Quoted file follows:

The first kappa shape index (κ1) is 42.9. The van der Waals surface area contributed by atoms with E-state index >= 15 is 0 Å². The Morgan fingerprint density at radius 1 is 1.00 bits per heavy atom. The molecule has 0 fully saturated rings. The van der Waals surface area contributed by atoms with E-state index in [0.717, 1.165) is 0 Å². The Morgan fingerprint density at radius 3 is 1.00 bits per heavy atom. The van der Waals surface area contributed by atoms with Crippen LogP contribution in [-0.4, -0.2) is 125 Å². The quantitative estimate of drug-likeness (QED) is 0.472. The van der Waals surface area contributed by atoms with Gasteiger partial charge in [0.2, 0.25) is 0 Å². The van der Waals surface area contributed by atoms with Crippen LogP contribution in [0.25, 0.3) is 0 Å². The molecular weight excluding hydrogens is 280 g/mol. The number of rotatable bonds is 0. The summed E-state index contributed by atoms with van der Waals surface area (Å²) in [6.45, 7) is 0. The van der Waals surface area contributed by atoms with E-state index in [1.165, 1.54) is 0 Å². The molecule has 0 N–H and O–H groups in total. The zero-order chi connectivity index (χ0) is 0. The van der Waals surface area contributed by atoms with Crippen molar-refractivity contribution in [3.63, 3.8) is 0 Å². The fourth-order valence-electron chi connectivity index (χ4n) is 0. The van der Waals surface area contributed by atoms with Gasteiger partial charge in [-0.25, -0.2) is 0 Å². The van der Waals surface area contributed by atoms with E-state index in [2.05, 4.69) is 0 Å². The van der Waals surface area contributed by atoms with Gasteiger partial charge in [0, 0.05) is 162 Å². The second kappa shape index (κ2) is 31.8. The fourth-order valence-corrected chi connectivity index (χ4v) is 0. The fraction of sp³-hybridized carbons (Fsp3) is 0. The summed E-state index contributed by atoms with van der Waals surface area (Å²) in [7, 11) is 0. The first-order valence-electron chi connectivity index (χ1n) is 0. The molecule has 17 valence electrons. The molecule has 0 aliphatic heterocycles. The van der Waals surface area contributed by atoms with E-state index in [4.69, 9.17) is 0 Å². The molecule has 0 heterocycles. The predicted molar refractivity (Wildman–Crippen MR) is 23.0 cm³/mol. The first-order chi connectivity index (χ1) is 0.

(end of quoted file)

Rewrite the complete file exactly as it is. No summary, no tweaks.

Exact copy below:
The first kappa shape index (κ1) is 42.9. The van der Waals surface area contributed by atoms with E-state index >= 15 is 0 Å². The Morgan fingerprint density at radius 1 is 1.00 bits per heavy atom. The molecule has 0 fully saturated rings. The van der Waals surface area contributed by atoms with E-state index in [0.717, 1.165) is 0 Å². The Morgan fingerprint density at radius 3 is 1.00 bits per heavy atom. The van der Waals surface area contributed by atoms with Crippen LogP contribution in [-0.4, -0.2) is 125 Å². The quantitative estimate of drug-likeness (QED) is 0.472. The van der Waals surface area contributed by atoms with Gasteiger partial charge in [0.2, 0.25) is 0 Å². The van der Waals surface area contributed by atoms with Crippen LogP contribution in [0.25, 0.3) is 0 Å². The molecular weight excluding hydrogens is 280 g/mol. The number of rotatable bonds is 0. The summed E-state index contributed by atoms with van der Waals surface area (Å²) in [6.45, 7) is 0. The van der Waals surface area contributed by atoms with E-state index in [1.165, 1.54) is 0 Å². The molecule has 0 N–H and O–H groups in total. The zero-order chi connectivity index (χ0) is 0. The van der Waals surface area contributed by atoms with Crippen molar-refractivity contribution in [3.63, 3.8) is 0 Å². The fourth-order valence-electron chi connectivity index (χ4n) is 0. The van der Waals surface area contributed by atoms with Gasteiger partial charge in [-0.25, -0.2) is 0 Å². The van der Waals surface area contributed by atoms with E-state index in [2.05, 4.69) is 0 Å². The van der Waals surface area contributed by atoms with Gasteiger partial charge in [0, 0.05) is 162 Å². The second kappa shape index (κ2) is 31.8. The fourth-order valence-corrected chi connectivity index (χ4v) is 0. The fraction of sp³-hybridized carbons (Fsp3) is 0. The summed E-state index contributed by atoms with van der Waals surface area (Å²) in [7, 11) is 0. The first-order valence-electron chi connectivity index (χ1n) is 0. The molecule has 17 valence electrons. The molecule has 0 aliphatic heterocycles. The van der Waals surface area contributed by atoms with E-state index in [4.69, 9.17) is 0 Å². The molecule has 0 heterocycles. The predicted molar refractivity (Wildman–Crippen MR) is 23.0 cm³/mol. The first-order chi connectivity index (χ1) is 0.